The technical term for isolated words like test_value that might be subs and might be strings depending on context, by the way, is bareword. Perl's handling of barewords can be confusing, and it can cause bug in program.

The bug is what we encountered in our first program, Remember that Perl won't look forward to find test_value(), so since it hasn't already seen test_value(), it assumes that you want a string. So if you use strict subs;, it will cause this program to die with an error:

Bareword test_value'' not allowed whilestrict subs'' in use at ./a6-strictsubs.pl line 3.

Solution to this error would be
1. Use parentheses to make it clear you're calling a sub. If Perl sees $a = test_value();,
2. Declare your sub before you first use it

use strict;
sub test_value;  # Declares that there's a test_value() coming later ...
my $a = test_value;  # ...so Perl will know this line is okay.
sub test_value { return "test_passed"; }

3. And If you mean to use it as a string, quote it.

So, This stricture makes Perl treat all barewords as syntax errors. *A bareword is any bare name or identifier that has no other interpretation forced by context. (Context is often forced by a nearby keyword or token, or by predeclaration of the word in question.)* So If you mean to use it as a string, quote it and If you mean to use it as a function call, predeclare it or use parentheses.

Barewords are dangerous because of this unpredictable behavior. use strict; (or use strict 'subs';) makes them predictable, because barewords that might cause strange behavior in the future will make your program die before they can wreak havoc

There's one place where it's OK to use barewords even when you've turned on strict subs: when you are assigning hash keys.

$hash{sample} = 6;   # Same as $hash{'sample'} = 6
%other_hash = ( pie => 'apple' );

Barewords in hash keys are always interpreted as strings, so there is no ambiguity.

use strict 'refs';

This generates a run-time error if you use symbolic references, intentionally or otherwise. A value that is not a hard reference is then treated as a symbolic reference. That is, the reference is interpreted as a string representing the name of a global variable.

use strict 'refs';

$ref = \$foo;       # Store "real" (hard) reference.
print $$ref;        # Dereferencing is ok.

$ref = "foo";       # Store name of global (package) variable.
print $$ref;        # WRONG, run-time error under strict refs.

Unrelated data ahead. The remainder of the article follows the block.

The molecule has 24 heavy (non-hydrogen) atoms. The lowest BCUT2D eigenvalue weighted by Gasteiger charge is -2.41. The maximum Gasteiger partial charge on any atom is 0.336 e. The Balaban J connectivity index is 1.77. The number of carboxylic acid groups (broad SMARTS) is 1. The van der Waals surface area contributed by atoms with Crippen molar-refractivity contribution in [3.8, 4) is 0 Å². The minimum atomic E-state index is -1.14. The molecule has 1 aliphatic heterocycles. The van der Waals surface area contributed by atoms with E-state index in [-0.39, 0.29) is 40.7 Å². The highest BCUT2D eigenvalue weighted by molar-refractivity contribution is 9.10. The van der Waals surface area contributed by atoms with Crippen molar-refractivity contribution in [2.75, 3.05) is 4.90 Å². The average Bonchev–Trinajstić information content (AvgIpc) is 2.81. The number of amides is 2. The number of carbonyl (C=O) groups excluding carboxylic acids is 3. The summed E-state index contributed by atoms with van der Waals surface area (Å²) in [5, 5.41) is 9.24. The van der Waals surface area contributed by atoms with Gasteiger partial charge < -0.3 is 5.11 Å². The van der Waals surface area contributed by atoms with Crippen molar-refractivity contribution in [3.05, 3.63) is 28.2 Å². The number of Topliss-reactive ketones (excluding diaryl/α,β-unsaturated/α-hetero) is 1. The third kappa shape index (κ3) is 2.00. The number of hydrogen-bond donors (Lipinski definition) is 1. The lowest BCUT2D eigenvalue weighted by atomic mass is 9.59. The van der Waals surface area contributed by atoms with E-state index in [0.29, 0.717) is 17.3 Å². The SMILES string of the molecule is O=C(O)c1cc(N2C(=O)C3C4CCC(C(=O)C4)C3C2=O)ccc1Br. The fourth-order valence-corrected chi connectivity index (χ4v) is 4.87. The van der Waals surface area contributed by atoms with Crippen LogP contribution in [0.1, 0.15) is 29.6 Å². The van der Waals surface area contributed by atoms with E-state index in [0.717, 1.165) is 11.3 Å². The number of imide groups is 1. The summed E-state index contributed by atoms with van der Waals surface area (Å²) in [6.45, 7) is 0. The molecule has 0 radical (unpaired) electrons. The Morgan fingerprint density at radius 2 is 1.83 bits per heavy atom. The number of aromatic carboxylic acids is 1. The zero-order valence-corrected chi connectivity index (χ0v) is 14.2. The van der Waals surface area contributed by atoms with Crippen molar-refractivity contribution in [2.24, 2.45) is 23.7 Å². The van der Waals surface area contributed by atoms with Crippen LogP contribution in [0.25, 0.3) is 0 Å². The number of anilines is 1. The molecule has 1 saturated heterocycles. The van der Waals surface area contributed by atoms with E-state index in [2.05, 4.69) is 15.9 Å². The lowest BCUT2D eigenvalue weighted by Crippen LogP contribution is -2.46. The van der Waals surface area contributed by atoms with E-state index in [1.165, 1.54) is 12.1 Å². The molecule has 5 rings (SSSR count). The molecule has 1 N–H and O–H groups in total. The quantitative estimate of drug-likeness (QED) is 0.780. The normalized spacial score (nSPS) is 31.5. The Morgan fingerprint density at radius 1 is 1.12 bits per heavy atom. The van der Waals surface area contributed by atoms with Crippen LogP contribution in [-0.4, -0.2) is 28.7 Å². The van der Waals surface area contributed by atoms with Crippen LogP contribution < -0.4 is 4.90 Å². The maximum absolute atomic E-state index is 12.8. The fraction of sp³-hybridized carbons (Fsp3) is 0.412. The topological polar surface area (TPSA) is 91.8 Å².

use warnings;

This lexically scoped pragma permits flexible control over Perl's built-in warnings, both those emitted by the compiler as well as those from the run-time system.

From perldiag:

So The majority of warning messages from the classifications below i.e. W, D & S can be controlled using the warnings pragma.

(W) A warning (optional)
(D) A deprecation (enabled by default)
(S) A severe warning (enabled by default)

I have listed some of warnings messages those occurs often below by classifications. For detailed info on them and others messages refer perldiag

(W) A warning (optional):

Missing argument in %s
Missing argument to -%c
(Did you mean &%s instead?)
(Did you mean "local" instead of "our"?)
(Did you mean $ or @ instead of %?)
'%s' is not a code reference
length() used on %s
Misplaced _ in number

(D) A deprecation (enabled by default):

defined(@array) is deprecated
defined(%hash) is deprecated
Deprecated use of my() in false conditional
$# is no longer supported

(S) A severe warning (enabled by default)

elseif should be elsif
%s found where operator expected
(Missing operator before %s?)
(Missing semicolon on previous line?)
%s never introduced
Operator or semicolon missing before %s
Precedence problem: open %s should be open(%s)
Prototype mismatch: %s vs %s
Warning: Use of "%s" without parentheses is ambiguous
Can't open %s: %s

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There's a good thread on perlmonks


about the question.

The basic reason obviously is that strict and warnings massively help you catch mistakes and aid debugging.

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These two pragmas can automatically identify bugs in your code.

I always use this in my code:

use strict;
use warnings FATAL => 'all';

FATAL makes the code die on warnings, just like strict does.

For additional information, see: Get stricter with use warnings FATAL => 'all';

Also... The strictures, according to Seuss

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Actually, you have to delay the FATAL => "all" till runtime, by assigning to $SIG{__WARN__} = sub { croak "fatalized warning @_" }; or else you screw up the compiler trying to tell you what it needs to. –  tchrist Nov 5 '11 at 23:52
@tchrist: This has always worked for me as-is and as documented. If you have found a case where it doesn't work as documented, please patch the documentation using perlbug. –  toolic Nov 6 '11 at 0:06

Source :: Different blogs

Use will export functions and variable names to the main namespace by calling modules import() function.

A pragma is a module which influences some aspect of the compile time or run time behavior of perl.Pragmas give hints to the compiler.

Use warnings - perl complaints about variables used only once,improper conversions of strings into numbers,.Trying to write to files that are not opened .it happens at compile time.It is used to control warnings.

Use strict - declare variables scope. It is used to set some kind of discipline in the script.If barewords are used in the code they are interpreted.All the variables should be given scope ,like my,our or local.